Kerry goes on to say how his SWIFT could probably be heard 3 miles away and it's no wonder the SWIFT boats had such a tough time finding contraband in VC sampans.
(6) John Hansen made the following comment | Aug 18, 2004 1:29:53 AM | Permalink
Good post..good work
I found this last night. It's the story of a man who served on PCF 94. It says it was written in 1999 and the page info says it was last modified April 2, 2003. After reading it, I'm far more confused than ever:
"We were ready to take PCF 94 into action.
"We had gotten is a few small firefights and the adrenaline was always flowing. You never knew what was around the next bend in the river. I could talk for days about those patrols and raids but I am going to move now to March 7, 1969.
"...I'm not sure of the number of the 3rd boat that went along that day but I know the second one was PCF 38. We did not have the 94 boat this day because it was damaged in some earlier action and was in for repairs. Re-aluminizing is what we used to call it. We used PCF 5 that day."
The dates in the story are a bit spotty, but it looks like this guy was with the crew that Tedd Peck replaced on 94 in late January (one week before his injury sent him home). Except there is no hint in this story of the earlier crew ever giving up the boat to anyone else. They used the 5 boat on March 7 only because their regular boat, 94 had been damaged.
(8) ter0 made the following comment | Aug 18, 2004 9:02:50 AM | Permalink
Good research Beldar and comment (Reg). I agree with treading lightly on sensitive issues (eulogies) but it is the cumulative weight of evidence of these inconsistent statements that will force Kerry to release the remaining military records, so keep it up.
FYI, some time ago a staffer for Admiral Zumwalt commenting on Command-Post discussed the unliklihood of using Swift Boats for special ops insertion; here (scroll down)
Beldar, could you find the Bush records for me? Also, the WMDs? Perhaps the connection between Al-Qaeda and Iraq? And also, please connect the dots between Halliburton and the administration? I know that Bush, being a poor boy from Texas, who never benefitted from his father's influence, has never told a lie or made a mistake.
I do agree Kerry should release the records. Perhaps Cheney should release the notes from his meetings on environmental policy?
(10) jim made the following comment | Aug 18, 2004 10:35:20 AM | Permalink
Everything I've read so far indicated that the forward gunner opened up with 50 plus or minus .50 caliber rounds on the running VC. That would be coming from an MA-2, or 'Ma Deuce' automatic weapon, which is not man-portable or fireable from an unsupported position and would likely be mounted on a fixed swivel base.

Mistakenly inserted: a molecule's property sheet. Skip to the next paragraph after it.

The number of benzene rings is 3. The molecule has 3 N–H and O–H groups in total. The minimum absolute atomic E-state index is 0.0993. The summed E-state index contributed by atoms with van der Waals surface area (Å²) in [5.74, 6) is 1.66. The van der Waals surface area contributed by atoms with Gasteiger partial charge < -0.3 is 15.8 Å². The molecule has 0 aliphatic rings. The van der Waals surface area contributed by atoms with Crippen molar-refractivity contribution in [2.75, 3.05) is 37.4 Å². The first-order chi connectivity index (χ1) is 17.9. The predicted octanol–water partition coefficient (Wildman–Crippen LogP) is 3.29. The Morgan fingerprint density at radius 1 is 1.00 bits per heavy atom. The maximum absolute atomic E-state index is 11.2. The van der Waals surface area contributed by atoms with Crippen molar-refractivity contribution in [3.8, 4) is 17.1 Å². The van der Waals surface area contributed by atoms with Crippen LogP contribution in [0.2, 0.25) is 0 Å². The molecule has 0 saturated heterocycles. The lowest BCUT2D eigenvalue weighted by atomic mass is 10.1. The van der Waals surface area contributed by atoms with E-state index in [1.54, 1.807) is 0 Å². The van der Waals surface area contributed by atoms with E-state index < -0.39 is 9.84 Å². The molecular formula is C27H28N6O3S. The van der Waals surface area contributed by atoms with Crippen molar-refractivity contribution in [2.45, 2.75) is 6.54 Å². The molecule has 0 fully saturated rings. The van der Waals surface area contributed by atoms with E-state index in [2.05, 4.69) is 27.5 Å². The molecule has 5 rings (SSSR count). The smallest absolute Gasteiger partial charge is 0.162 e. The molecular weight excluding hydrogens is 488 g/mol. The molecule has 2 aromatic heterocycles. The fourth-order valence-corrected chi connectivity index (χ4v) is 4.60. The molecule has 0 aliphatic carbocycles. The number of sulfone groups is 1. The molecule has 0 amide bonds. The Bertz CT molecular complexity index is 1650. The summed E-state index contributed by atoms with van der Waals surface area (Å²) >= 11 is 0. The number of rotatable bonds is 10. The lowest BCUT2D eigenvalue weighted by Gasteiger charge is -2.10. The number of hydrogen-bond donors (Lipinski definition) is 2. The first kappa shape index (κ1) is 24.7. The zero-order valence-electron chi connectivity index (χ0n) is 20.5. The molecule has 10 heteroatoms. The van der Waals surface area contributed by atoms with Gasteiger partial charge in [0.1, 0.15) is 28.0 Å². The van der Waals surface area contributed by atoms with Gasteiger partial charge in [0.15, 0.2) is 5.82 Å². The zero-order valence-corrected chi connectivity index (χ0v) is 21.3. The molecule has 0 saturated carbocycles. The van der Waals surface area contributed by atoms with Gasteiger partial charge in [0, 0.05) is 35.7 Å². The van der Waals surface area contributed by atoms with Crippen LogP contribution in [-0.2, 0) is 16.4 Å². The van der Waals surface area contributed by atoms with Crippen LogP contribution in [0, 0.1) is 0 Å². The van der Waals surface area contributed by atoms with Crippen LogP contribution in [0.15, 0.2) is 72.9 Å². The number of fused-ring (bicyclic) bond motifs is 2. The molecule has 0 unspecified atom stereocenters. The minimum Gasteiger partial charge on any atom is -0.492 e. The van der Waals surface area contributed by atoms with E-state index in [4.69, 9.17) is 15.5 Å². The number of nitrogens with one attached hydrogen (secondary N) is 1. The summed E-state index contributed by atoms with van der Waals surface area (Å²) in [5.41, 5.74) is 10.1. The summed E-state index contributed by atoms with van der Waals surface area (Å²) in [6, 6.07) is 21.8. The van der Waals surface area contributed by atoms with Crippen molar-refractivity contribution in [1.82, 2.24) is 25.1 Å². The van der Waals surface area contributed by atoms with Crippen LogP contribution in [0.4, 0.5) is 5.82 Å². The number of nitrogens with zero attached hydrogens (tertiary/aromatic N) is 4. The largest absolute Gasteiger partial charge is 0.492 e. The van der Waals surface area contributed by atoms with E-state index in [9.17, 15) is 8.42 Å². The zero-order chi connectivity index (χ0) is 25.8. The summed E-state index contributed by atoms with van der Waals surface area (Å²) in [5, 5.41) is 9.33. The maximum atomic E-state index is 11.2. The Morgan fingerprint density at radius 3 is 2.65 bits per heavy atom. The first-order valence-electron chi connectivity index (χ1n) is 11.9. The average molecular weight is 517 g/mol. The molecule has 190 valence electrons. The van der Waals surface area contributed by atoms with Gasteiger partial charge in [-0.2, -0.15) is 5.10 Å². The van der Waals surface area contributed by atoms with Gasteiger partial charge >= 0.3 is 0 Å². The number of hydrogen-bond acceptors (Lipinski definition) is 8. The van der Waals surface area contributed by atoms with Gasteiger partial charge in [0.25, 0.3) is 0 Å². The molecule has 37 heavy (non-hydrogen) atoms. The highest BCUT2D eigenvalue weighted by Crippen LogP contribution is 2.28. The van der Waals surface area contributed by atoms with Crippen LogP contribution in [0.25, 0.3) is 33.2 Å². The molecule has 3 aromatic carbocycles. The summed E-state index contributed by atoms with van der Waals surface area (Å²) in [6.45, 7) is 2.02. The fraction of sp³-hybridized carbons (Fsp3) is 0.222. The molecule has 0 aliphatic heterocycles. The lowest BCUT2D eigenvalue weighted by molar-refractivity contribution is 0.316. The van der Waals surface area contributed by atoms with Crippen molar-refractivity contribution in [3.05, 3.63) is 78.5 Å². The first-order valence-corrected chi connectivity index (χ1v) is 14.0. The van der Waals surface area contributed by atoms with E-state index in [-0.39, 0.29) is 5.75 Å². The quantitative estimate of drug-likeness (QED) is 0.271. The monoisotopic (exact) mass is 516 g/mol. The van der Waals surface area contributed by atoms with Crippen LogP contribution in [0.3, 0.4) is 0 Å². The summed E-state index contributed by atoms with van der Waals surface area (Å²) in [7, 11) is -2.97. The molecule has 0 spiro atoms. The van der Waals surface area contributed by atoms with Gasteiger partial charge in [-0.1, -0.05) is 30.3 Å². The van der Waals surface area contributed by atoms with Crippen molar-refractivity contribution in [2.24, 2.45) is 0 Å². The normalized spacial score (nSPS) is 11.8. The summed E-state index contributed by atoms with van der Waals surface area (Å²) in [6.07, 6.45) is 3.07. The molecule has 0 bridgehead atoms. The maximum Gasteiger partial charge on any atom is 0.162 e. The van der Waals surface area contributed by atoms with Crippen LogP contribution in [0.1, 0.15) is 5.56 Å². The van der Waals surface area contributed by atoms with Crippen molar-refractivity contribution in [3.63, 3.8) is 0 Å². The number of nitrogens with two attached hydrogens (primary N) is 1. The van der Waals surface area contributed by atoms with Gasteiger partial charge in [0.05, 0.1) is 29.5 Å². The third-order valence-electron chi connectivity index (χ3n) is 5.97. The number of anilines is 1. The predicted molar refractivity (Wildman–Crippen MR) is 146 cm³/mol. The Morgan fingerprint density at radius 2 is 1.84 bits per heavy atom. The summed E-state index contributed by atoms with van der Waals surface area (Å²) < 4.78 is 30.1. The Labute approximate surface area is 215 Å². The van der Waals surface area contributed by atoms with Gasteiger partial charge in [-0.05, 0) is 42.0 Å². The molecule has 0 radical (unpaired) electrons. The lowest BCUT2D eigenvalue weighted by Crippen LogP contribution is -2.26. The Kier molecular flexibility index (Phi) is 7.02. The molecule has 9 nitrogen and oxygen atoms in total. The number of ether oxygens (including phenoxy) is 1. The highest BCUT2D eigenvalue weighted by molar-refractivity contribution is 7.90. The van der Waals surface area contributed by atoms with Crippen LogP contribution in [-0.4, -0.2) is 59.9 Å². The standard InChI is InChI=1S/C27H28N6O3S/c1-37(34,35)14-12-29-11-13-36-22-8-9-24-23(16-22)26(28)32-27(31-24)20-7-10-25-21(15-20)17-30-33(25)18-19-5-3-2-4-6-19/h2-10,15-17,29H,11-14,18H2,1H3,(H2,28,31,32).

Now you say Kerry says that Belodeau was burning up and Rassmann was replacing an M-60. That is a substantially smaller 7.62mm or .308 caliber automatic weapon which is nearly man-portable and fireable(SEALS do it), but better fired from a swiveling tripod or smaller fixed swivel mount.
Both the above are still considered crew-served weapons. A boat would possibly carry a spare M-60, but likely never carry a spare .50 cal.
While the M-60 throws out a round that will definitely ruin your day, a hit from an MA-2 can nearly cut a man in half, and the massive shock even from an appendage hit would spin him around and literally throw him through the air.
And what I've seen/read indicates that the VC was known to be hit point-blank at a mere 20-30 yards.
First, the truth DOES matters, and this absolutely affects all three direct participants: Kerry, Rassmann and Belodeau.
Second, how badly the VC was hit would determine if Kerry might have actually fought a lightly wounded enemy, left behind a recoverable and medically treatable enemy source of intel, delivered a coup-de-grace to an inevitably dying man, or simply puked and fired over over a bunch of largely disconnected but still twitching bloody pieces.
Remember, Kerry was the only one to leave the vessel, and there were no witnesses before or after the shooting to assess what Kerry had done. It is his word alone.
The more I think about this the more it really bothers me.
Rassmann would not have been a lone SF officer on a Sift boat, but he would have 2-3 NCO's and possibly another SF officer with him, and he would have filed an official after action report during a formal debriefing.
If we can't get better (or more politically acceptable) facts from the Navy, perhaps it's time to get Rassmann to identify his SF unit, his mission, his compadres, who debriefed him, and the contents of his AAR.
Those records are likely to be FOIL'able from 5th Group archives or even from MAC-V/SOG, if de-classified.
I'm betting they can be obtained.
Time for a cross-check.
I hate to do this, because I am also a former Infantry/Special Forces officer, and have great difficulty coming to grips with the possibility that Rassmann might have let his gratitude cause him to sell out to the dark side. You have to understand also that Special Forces personnel are trained heavily in observation and detailed recall under fire and stress, so Rassmann, by job description and training, should clearly have the best memory of all. But I regretfully can't believe anything I've heard him write or say, since it is so nebulous and so conflicted. I'm guessing they write stuff for his signature and speaking. That just plain sucks.
(11) Reg made the following comment | Aug 18, 2004 12:30:25 PM | Permalink
"It's the story of a man who served on PCF 94. It says it was written in 1999 and the page info says it was last modified April 2, 2003. After reading it, I'm far more confused than ever."